Roar writer Danielle Jones argues that mismanaged timetables and placement rotas have left student nurses underprepared for the coming year.
We need to support student nurses, not make their lives as hard as possible. Thanks to Covid-19, most university degrees have been disrupted, with the majority being moved online. However, no degree has been more disrupted than Nursing and Midwifery.
Student nurses need to complete 2300 hours of theory and 2300 hours of placement (unpaid work in a hospital or community environment, following a strict rota) to graduate. Thanks to Covid, first-year nurses had their second placement of the year cancelled, leaving us all short of hours we need to complete our degrees.
Nursing students have a longer academic year to facilitate both teaching and placements, and King’s decided to use the extra placement time to teach second-year modules via e-learning.
While this meant that student nurses weren’t left in a summer-Covid limbo, it still leaves us in a tricky situation. We have a longer gap between teaching and examinations with placement in between. Working 40+ hour weeks doesn’t leave a lot of time to revise.
To add insult to injury, the announcement of our next placements was delayed. We were informed that we would be going out on placement by the end of September to allow us to catch up on the hours we missed last year. While this is completely necessary, King’s pushed back giving us our placement allocations until Monday the 14th of September.
Rotas are supposed to be supplied to student nurses at least two weeks in advance so that we can plan our days on and off. The two-week time period is critical for those with families and jobs who need to organise childcare and their hours. Allocating placements two weeks in advance leaves us scrambling to contact our wards to find out when we start and what our rotas are.
Many unions and nursing groups have pushed for fairer allocations of rotas to improve student wellbeing. Progress has been made in the last few years and most Nursing students receive their rotas at least two weeks in advance. While every student nurse is acutely aware of the impact of the Coronavirus pandemic, the current situation has set us all back.
A Nursing degree is incredibly tough, necessitating the juggling of academic work, the usual hardships of university life, and placement hours all while dealing with the knowledge that we deal with real patients and their loved ones. We should be doing everything we can to make sure placements run smoothly, and it feels as though King’s has shoved placement accommodations to the back of their minds across summer.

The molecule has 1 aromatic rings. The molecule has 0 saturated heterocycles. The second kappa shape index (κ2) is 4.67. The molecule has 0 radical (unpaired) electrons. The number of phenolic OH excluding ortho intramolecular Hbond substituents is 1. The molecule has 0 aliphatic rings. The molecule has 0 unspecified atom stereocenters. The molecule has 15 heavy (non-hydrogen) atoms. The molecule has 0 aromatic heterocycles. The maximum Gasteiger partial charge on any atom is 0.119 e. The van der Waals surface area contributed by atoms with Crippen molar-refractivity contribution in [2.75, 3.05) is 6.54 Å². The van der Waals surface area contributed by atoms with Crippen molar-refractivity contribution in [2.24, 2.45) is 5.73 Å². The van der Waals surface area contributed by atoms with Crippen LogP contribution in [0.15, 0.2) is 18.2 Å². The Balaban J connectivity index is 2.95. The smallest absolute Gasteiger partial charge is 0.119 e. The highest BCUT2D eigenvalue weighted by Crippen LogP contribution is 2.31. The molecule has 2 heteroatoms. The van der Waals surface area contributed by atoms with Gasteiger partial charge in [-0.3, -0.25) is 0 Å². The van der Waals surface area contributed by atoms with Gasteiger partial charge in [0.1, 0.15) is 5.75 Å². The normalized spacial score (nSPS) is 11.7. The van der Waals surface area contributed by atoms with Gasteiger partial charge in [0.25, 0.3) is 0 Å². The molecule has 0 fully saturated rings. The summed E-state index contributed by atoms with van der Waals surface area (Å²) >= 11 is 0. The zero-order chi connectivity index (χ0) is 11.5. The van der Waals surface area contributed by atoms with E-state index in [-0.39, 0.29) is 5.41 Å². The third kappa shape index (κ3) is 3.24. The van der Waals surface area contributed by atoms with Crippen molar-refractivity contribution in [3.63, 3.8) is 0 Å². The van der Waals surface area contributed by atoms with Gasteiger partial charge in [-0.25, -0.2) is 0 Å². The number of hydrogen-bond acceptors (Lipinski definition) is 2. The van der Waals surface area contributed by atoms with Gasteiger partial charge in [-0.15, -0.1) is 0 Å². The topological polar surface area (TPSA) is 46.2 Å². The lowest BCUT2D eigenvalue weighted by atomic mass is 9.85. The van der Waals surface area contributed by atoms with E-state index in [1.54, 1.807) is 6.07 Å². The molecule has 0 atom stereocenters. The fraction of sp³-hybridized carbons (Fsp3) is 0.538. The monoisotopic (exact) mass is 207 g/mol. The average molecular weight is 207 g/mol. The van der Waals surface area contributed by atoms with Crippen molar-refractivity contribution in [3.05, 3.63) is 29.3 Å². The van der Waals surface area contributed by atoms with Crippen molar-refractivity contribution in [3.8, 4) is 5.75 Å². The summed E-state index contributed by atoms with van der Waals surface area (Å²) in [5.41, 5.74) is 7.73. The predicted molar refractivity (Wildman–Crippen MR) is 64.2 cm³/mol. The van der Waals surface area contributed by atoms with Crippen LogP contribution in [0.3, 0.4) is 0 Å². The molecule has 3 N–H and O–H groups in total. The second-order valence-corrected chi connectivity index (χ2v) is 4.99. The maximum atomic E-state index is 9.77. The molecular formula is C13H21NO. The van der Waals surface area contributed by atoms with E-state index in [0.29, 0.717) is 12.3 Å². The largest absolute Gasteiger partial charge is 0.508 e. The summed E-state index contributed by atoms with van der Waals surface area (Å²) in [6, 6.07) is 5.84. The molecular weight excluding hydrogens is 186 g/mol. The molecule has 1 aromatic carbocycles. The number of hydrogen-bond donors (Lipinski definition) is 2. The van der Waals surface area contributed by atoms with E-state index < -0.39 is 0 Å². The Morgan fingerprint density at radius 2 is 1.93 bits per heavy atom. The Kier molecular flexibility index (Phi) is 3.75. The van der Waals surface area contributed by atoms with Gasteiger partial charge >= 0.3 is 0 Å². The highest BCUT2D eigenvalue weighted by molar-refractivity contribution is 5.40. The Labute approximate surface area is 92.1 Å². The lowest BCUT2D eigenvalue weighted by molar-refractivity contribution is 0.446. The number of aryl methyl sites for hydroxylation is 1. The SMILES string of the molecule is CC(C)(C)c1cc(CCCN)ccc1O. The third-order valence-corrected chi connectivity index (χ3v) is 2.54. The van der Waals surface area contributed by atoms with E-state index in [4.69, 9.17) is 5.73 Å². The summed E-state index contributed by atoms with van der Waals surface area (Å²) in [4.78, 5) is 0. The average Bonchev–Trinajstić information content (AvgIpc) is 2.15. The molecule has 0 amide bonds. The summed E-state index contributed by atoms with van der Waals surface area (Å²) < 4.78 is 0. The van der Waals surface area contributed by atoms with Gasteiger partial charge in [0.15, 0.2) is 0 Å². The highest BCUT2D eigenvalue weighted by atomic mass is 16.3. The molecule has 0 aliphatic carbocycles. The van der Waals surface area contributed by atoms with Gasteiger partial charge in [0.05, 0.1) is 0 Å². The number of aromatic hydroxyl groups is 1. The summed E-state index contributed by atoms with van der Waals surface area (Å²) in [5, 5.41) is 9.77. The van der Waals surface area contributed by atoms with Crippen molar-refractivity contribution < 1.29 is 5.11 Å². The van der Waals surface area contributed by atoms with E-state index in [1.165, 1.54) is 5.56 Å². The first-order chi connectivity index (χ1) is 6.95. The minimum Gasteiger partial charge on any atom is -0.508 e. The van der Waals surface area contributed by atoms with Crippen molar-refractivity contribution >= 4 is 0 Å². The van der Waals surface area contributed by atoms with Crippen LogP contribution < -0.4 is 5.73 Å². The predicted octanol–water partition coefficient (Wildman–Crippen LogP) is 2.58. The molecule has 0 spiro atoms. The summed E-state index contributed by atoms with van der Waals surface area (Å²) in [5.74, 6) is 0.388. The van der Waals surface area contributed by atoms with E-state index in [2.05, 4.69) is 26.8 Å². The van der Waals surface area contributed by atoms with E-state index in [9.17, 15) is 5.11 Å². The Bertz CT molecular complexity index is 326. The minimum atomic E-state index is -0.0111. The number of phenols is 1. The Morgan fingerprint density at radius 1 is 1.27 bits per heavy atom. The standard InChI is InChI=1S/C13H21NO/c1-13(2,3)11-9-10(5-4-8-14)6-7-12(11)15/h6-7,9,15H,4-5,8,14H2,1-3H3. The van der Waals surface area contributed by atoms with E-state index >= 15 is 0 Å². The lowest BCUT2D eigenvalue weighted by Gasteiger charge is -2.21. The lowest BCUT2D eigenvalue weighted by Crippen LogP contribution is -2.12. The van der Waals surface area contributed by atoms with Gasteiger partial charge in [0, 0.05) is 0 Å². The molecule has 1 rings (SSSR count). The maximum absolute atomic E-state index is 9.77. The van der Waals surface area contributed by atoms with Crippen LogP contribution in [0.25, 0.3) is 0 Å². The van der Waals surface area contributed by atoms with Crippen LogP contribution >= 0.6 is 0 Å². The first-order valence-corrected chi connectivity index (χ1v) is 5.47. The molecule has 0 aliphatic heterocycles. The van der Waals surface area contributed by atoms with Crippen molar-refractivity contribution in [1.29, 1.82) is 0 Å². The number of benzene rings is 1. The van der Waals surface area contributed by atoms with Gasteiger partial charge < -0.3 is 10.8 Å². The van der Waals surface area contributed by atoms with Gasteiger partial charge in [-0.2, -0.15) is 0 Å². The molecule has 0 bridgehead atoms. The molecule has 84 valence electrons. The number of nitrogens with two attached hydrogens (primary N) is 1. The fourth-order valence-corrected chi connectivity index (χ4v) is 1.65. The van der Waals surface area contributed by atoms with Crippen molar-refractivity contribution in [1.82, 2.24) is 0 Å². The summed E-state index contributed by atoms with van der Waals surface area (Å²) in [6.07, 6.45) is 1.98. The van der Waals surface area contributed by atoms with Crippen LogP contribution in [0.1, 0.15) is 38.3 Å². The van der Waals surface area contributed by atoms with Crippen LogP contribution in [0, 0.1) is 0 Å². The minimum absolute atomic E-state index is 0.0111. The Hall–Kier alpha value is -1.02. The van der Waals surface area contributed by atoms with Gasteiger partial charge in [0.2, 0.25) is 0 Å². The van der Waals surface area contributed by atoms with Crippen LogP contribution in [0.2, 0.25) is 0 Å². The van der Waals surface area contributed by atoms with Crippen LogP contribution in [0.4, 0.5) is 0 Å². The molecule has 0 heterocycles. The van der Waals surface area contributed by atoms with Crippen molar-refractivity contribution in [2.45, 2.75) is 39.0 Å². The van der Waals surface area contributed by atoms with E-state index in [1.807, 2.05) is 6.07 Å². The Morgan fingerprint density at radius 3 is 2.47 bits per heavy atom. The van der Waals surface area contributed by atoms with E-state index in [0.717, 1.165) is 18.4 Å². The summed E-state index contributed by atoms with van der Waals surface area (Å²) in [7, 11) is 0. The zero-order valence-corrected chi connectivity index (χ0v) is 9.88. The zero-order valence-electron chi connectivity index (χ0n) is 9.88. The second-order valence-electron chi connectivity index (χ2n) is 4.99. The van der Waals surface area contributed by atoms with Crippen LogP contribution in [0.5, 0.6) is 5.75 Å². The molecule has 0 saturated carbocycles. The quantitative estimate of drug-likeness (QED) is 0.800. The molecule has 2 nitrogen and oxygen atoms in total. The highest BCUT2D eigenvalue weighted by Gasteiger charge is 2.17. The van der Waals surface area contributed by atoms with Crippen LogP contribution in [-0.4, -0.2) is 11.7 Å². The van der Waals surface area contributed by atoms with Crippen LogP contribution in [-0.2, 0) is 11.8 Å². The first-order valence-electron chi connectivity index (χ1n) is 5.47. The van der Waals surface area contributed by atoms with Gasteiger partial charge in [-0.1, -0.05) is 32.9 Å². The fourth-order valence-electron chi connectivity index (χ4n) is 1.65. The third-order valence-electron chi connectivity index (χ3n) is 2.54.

Furthermore, second-year Adult Nursing students have been informed that all classes will be online. While most students have the opportunity to stay home this semester for online learning, student nurses have no choice but to find accommodation near to the university so we can attend placement. It’s truly terrifying to be sent out on placement, which for most means using public transport, while it’s considered “too dangerous” for most students to attend classes on campus.
I have had basic training to use personal protective equipment (PPE), but I only feel confident in keeping myself safe due to volunteering across the summer. I’m terrified that my colleagues won’t be able to keep themselves safe due to a lack of knowledge about the PPE we’re expected to wear around our patients.
I haven’t even been fit tested, so if a patient suffers a cardiac arrest I’m expected to stand back and do nothing, which goes against everything I’ve been taught and every instinct I have as someone who signed up to help people.
As I said, every student nurse and midwife is acutely aware of the impact of the pandemic. Everything has changed and there’s no end in sight. But someone needs to support us at this incredibly scary time so that we can support our patients and enhance our knowledge as much as possible.
I really hope that King’s ensures we get rotas at least two weeks in advance in future and actively finds ways to support student nurses and midwives while we go out on placement.